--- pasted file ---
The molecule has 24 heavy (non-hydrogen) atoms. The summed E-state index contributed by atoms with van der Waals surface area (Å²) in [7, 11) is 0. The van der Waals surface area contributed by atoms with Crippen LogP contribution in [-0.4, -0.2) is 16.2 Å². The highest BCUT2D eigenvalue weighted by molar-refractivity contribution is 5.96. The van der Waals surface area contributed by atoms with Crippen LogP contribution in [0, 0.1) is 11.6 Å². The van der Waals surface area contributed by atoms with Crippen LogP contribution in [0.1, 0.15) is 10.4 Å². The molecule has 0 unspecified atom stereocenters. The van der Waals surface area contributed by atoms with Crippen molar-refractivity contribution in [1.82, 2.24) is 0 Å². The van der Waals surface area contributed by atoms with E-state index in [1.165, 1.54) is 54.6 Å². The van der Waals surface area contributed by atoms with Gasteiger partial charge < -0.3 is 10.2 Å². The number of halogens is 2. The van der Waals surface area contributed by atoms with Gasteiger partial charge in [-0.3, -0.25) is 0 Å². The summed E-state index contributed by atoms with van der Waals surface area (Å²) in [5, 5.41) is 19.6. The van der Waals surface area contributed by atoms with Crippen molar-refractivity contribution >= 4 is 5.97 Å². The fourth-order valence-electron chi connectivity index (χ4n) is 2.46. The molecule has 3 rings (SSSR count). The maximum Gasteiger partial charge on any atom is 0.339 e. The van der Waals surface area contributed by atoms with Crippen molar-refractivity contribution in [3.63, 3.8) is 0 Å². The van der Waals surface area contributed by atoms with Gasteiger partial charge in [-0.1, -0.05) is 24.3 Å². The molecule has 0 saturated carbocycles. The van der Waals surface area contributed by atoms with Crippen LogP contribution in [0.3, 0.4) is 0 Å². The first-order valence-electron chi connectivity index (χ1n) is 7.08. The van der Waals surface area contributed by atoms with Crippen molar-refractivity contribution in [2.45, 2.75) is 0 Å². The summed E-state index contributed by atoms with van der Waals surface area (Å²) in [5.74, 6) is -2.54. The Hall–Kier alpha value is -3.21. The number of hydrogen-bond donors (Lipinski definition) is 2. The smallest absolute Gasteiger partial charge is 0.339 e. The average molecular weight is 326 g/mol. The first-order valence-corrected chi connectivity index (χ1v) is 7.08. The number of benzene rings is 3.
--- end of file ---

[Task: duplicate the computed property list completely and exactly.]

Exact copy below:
The molecule has 24 heavy (non-hydrogen) atoms. The summed E-state index contributed by atoms with van der Waals surface area (Å²) in [7, 11) is 0. The van der Waals surface area contributed by atoms with Crippen LogP contribution in [-0.4, -0.2) is 16.2 Å². The highest BCUT2D eigenvalue weighted by molar-refractivity contribution is 5.96. The van der Waals surface area contributed by atoms with Crippen LogP contribution in [0, 0.1) is 11.6 Å². The van der Waals surface area contributed by atoms with Crippen LogP contribution in [0.1, 0.15) is 10.4 Å². The molecule has 0 unspecified atom stereocenters. The van der Waals surface area contributed by atoms with Crippen molar-refractivity contribution in [1.82, 2.24) is 0 Å². The van der Waals surface area contributed by atoms with E-state index in [1.165, 1.54) is 54.6 Å². The van der Waals surface area contributed by atoms with Gasteiger partial charge < -0.3 is 10.2 Å². The number of halogens is 2. The van der Waals surface area contributed by atoms with Gasteiger partial charge in [-0.3, -0.25) is 0 Å². The summed E-state index contributed by atoms with van der Waals surface area (Å²) in [5, 5.41) is 19.6. The van der Waals surface area contributed by atoms with Crippen molar-refractivity contribution >= 4 is 5.97 Å². The fourth-order valence-electron chi connectivity index (χ4n) is 2.46. The molecule has 3 rings (SSSR count). The maximum Gasteiger partial charge on any atom is 0.339 e. The van der Waals surface area contributed by atoms with Crippen molar-refractivity contribution in [3.63, 3.8) is 0 Å². The van der Waals surface area contributed by atoms with Gasteiger partial charge in [-0.1, -0.05) is 24.3 Å². The molecule has 0 saturated carbocycles. The van der Waals surface area contributed by atoms with Crippen LogP contribution in [0.3, 0.4) is 0 Å². The first-order valence-electron chi connectivity index (χ1n) is 7.08. The van der Waals surface area contributed by atoms with Crippen molar-refractivity contribution in [2.45, 2.75) is 0 Å². The summed E-state index contributed by atoms with van der Waals surface area (Å²) in [5.74, 6) is -2.54. The Hall–Kier alpha value is -3.21. The number of hydrogen-bond donors (Lipinski definition) is 2. The smallest absolute Gasteiger partial charge is 0.339 e. The average molecular weight is 326 g/mol. The first-order valence-corrected chi connectivity index (χ1v) is 7.08. The number of benzene rings is 3.